I'll take that as a complement, thanks! I am indeed a professional revolutionary; that is, a communist cadre. However, I certainly don't work for money or for any organization other than the people. Power to the people! Everything I say, write, and do, here and everywhere else, I do purely in service to the people. I ask no payment, I take no payment, I represent no formal organization. I am a humble footsoldier in the greatest struggle of history - in a very real sense, the only struggle there is! Why not join us - the good guys? All you have to do is open your mind and think things through, you don't even have to join any organization or sign any dotted lines! Logic alone should lead you to the correct conclusions.




posted on Mar, 20 2012 @ 03:24 AM
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reply to post by Leftist
 


True. The capitalism defined by Marx is definitely doomed-- which is why it's spelled with a lower cased c, as opposed to Capitalism with an upper cased C.



posted on Mar, 20 2012 @ 04:30 AM
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Originally posted by Leftist
! Why not join us - the good guys?


How exactly are you the "good guys." We could more logically surmise rather you are merely another naive youth who had hopped onto a bandwagon like many of your fellow peers.While I'm sure you mean well your kinds solution to fixing the system is based entirely on wishful thinking and taking a huge gamble on the country and lives of millions of people something many are not keen on.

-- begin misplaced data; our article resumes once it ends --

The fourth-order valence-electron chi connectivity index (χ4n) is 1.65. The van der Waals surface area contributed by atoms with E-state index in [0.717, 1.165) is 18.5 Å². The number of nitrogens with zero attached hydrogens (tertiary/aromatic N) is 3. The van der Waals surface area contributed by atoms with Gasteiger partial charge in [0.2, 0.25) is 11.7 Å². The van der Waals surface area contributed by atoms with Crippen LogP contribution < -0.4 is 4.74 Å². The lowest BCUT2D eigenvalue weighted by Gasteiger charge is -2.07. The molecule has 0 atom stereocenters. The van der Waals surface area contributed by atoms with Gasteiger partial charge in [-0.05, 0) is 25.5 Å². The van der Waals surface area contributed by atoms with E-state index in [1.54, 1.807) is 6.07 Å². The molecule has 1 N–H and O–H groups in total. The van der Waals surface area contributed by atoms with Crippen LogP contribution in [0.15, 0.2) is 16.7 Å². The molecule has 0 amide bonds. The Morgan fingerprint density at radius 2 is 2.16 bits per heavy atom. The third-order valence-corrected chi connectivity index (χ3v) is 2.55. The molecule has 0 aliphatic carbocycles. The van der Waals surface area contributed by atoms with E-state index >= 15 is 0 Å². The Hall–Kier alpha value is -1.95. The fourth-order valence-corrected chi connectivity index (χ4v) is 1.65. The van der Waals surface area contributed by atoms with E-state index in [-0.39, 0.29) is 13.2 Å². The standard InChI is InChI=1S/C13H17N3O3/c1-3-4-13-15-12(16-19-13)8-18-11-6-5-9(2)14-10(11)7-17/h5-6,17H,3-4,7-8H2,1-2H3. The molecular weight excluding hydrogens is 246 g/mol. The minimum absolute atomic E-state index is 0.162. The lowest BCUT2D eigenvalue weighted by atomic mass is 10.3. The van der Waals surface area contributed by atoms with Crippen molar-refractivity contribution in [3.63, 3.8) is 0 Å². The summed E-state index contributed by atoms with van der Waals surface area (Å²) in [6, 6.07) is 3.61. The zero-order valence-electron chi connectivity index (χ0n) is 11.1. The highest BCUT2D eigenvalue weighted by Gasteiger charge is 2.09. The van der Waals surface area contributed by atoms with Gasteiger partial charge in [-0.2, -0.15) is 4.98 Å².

further the major flaw in the thinking of modern communist is they for the most part espouse a philosophy they have never had to live under.
Of course its easy to say the grass is greener on the other side of the fence when you have never lived there. But ask yourself why was there such a mass exodus of people from communist countries? Why are some of the most vehement anti communists people who lived in that form of government?..


Proponents always fall back on "but it wasn't REAL communism" Well lets use that logic you talked about in this post of yours.If an experiment keeps failing particularly when each failure becomes to costly and yields little to no beneficial results then it is abandoned. This is how the process of creation is done. Man scraps sub par ideas in order to pour his time into ones that yield results

Now I'm perfectly open to to people coming up with new ideas in regards to the topic at hand but there has been nothing shown previously or in this thread that makes me believe communism shouldn't merely be tossed in the junk pile.

edit on 20-3-2012 by paganini because: (no reason given)



posted on Mar, 20 2012 @ 04:46 AM
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Interesting thread OP. Here is a good little video giving a Marxist analysis of the crisis of Capitalism. I'm not a marxist myself, but find marxism provides the best critical analysis of capitalism.




posted on Mar, 20 2012 @ 05:51 AM
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Technologically we are not there yet to implement communism. Once we will have an IT structure that gathers and analyzes information so advanced that it produces better pareto optima of resource allocation than individual decisions based on need and greed, we can switch to central planning.